|Named for||Leamington Spa|
|• Total||1.53 sq mi (3.97 km2)|
|• Land||1.53 sq mi (3.97 km2)|
|• Water||0.00 sq mi (0.00 km2)|
|Elevation||4,731 ft (1,442 m)|
| • Estimate |
|• Density||155.90/sq mi (60.18/km2)|
|Time zone||UTC-7 (Mountain (MST))|
|• Summer (DST)||UTC-6 (MDT)|
|GNIS feature ID||1429508|
According to the United States Census Bureau, the town has a total area of 1.6 square miles (4.1 km2), all land.
In 1871 settlers of Oak City, Utah built a dam in what is now Leamington. The town itself was settled in 1873 by Thomas Morgan. He was the first branch president when the Leamington Branch of the LDS Church was organized in 1876. In 1880, a log meetinghouse was built and by this time the town had an LDS Ward with Mary Goble Pay as president of the Primary Organization. Bengt Textorius was hired to bring a spur of the railroad down from SLC through Leamington past Lynndyl Junction. His wife, Josephine, talked her sister Anna and her son, Abe, to move from Sweden. She brought with her Bertha Rorstrum. Hans Olaus Sorenson married both of these women and started rearing families. He followed Bengt to Leamington in 1883. Hans purchased a farm south east of town. He helped build the canal up on the ridge which helped water the valley. Rodney Ashby was bishop for many years and Bengt was one of his counselors. Hans found that sugar cane grew better than wheat so he produced molasses. He also got a cream separator and worked with the neighbors to take the cream and make butter. He took trips to the mining town Eureka up north to sell, butter, eggs, meat, and flour goods, plus fruit and vegetables in season. Life was not easy. He made an adobe mill for bricks to make small homes. They would go up into the canyons to gather firewood for home and for the cone kilns to make charcoal for the trains. In winter they would heat bricks on the pot belly stove and wrap burlap around for their beds. In winter, they would cut blocks of ice from the Sevier River and place them in small caves covered with straw to serve as refrigerators. In 1930 Leamington and its immediate vicinity had a population of 356.
On Highway 132 near the middle of Leamington sits a restored 1960s-style Phillips 66 gas station with period cars in front of and around the garage. There is also a growing collection of retired farm implements. In addition, there is a classic 1960s-era American Linen Supply Company delivery van parked inside the fence, directly east of the gas station.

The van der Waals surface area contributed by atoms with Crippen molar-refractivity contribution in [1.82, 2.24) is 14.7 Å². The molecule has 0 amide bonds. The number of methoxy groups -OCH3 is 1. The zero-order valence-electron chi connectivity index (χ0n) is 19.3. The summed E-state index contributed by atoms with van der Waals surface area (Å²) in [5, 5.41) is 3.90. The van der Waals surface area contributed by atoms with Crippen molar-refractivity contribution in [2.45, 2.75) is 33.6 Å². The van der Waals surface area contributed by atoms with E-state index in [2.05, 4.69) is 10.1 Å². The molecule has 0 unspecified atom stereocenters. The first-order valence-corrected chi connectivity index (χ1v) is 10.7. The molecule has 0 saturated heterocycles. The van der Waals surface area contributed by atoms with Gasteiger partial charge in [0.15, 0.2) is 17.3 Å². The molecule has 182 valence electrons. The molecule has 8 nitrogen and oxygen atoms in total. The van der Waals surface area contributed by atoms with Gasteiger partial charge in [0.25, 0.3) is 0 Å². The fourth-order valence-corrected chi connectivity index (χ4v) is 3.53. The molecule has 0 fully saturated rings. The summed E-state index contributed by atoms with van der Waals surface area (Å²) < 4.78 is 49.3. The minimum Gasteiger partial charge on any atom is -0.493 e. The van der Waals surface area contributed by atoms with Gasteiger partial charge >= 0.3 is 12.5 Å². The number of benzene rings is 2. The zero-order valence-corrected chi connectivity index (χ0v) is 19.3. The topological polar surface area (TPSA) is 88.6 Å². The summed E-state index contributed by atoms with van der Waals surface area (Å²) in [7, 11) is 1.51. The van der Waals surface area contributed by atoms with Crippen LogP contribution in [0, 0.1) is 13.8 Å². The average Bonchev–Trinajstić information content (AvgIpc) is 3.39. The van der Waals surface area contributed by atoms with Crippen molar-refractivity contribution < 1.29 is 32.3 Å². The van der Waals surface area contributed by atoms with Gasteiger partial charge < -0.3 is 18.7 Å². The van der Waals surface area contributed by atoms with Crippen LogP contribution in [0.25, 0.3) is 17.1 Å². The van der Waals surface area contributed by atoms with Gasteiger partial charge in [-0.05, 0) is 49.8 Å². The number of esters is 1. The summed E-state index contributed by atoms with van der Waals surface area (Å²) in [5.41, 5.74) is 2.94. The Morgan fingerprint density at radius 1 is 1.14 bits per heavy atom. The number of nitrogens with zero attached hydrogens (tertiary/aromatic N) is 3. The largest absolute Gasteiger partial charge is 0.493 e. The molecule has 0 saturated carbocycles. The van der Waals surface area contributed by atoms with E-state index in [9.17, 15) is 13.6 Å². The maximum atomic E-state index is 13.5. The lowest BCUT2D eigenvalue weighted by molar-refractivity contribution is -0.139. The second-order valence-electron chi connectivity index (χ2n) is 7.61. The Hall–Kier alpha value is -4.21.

|U.S. Decennial Census|
As of the census of 2000, there were 217 people, 64 households, and 51 families residing in the town. The population density was 138.1 people per square mile (53.4/km2). There were 75 housing units at an average density of 47.7 per square mile (18.4/km2). The racial makeup of the town was 98.62% White, 0.46% African American, 0.46% from other races, and 0.46% from two or more races. Hispanic or Latino of any race were 1.38% of the population.
There were 64 households, out of which 53.1% had children under the age of 18 living with them, 73.4% were married couples living together, 6.3% had a female householder with no husband present, and 20.3% were non-families. 20.3% of all households were made up of individuals, and 9.4% had someone living alone who was 65 years of age or older. The average household size was 3.39 and the average family size was 3.98.
In the town, the population was spread out, with 41.5% under the age of 18, 6.9% from 18 to 24, 19.4% from 25 to 44, 23.5% from 45 to 64, and 8.8% who were 65 years of age or older. The median age was 26 years. For every 100 females, there were 97.3 males. For every 100 females age 18 and over, there were 98.4 males.
The median income for a household in the town was $43,125, and the median income for a family was $52,083. Males had a median income of $38,750 versus $23,125 for females. The per capita income for the town was $13,549. About 7.8% of families and 16.6% of the population were below the poverty line, including 27.6% of those under the age of eighteen and 7.7% of those 65 or over.
Leamington is twinned with the Scottish village of Galnafanaigh.
- "2019 U.S. Gazetteer Files". United States Census Bureau. Retrieved August 7, 2020.
- U.S. Geological Survey Geographic Names Information System: Leamington, Utah
- "Population and Housing Unit Estimates". United States Census Bureau. May 24, 2020. Retrieved May 27, 2020.
- "U.S. Census website". United States Census Bureau. Retrieved January 31, 2008.
- Andrew Jenson. Encyclopedia History of The Church. (Salt Lake City: Deseret Book, 1941) p. 420
- "Census of Population and Housing". Census.gov. Retrieved June 4, 2015.
Media related to Leamington, Utah at Wikimedia Commons